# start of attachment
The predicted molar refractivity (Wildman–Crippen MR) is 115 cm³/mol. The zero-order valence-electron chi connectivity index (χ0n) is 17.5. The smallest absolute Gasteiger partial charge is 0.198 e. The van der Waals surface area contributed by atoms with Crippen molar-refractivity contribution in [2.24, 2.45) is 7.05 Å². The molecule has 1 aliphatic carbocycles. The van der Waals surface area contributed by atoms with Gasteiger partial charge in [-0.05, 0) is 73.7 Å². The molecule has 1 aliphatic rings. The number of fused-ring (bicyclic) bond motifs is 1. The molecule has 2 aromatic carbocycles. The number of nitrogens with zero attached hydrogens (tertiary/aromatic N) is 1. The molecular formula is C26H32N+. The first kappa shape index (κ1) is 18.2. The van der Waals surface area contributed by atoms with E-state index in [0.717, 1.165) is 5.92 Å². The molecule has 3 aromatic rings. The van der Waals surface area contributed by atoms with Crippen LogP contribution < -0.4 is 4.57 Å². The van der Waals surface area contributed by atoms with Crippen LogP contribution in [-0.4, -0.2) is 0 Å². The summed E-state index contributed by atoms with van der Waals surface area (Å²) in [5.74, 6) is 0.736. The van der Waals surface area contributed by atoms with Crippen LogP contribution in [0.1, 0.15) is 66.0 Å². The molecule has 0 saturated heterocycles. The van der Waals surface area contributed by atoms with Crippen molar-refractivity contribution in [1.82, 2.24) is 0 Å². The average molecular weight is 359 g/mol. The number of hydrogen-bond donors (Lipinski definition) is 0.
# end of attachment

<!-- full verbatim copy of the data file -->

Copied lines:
The predicted molar refractivity (Wildman–Crippen MR) is 115 cm³/mol. The zero-order valence-electron chi connectivity index (χ0n) is 17.5. The smallest absolute Gasteiger partial charge is 0.198 e. The van der Waals surface area contributed by atoms with Crippen molar-refractivity contribution in [2.24, 2.45) is 7.05 Å². The molecule has 1 aliphatic carbocycles. The van der Waals surface area contributed by atoms with Gasteiger partial charge in [-0.05, 0) is 73.7 Å². The molecule has 1 aliphatic rings. The number of fused-ring (bicyclic) bond motifs is 1. The molecule has 2 aromatic carbocycles. The number of nitrogens with zero attached hydrogens (tertiary/aromatic N) is 1. The molecular formula is C26H32N+. The first kappa shape index (κ1) is 18.2. The van der Waals surface area contributed by atoms with E-state index in [0.717, 1.165) is 5.92 Å². The molecule has 3 aromatic rings. The van der Waals surface area contributed by atoms with Crippen LogP contribution < -0.4 is 4.57 Å². The van der Waals surface area contributed by atoms with Crippen LogP contribution in [-0.4, -0.2) is 0 Å². The summed E-state index contributed by atoms with van der Waals surface area (Å²) in [5.74, 6) is 0.736. The van der Waals surface area contributed by atoms with Crippen LogP contribution in [0.1, 0.15) is 66.0 Å². The molecule has 0 saturated heterocycles. The van der Waals surface area contributed by atoms with Crippen molar-refractivity contribution in [1.82, 2.24) is 0 Å². The average molecular weight is 359 g/mol. The number of hydrogen-bond donors (Lipinski definition) is 0.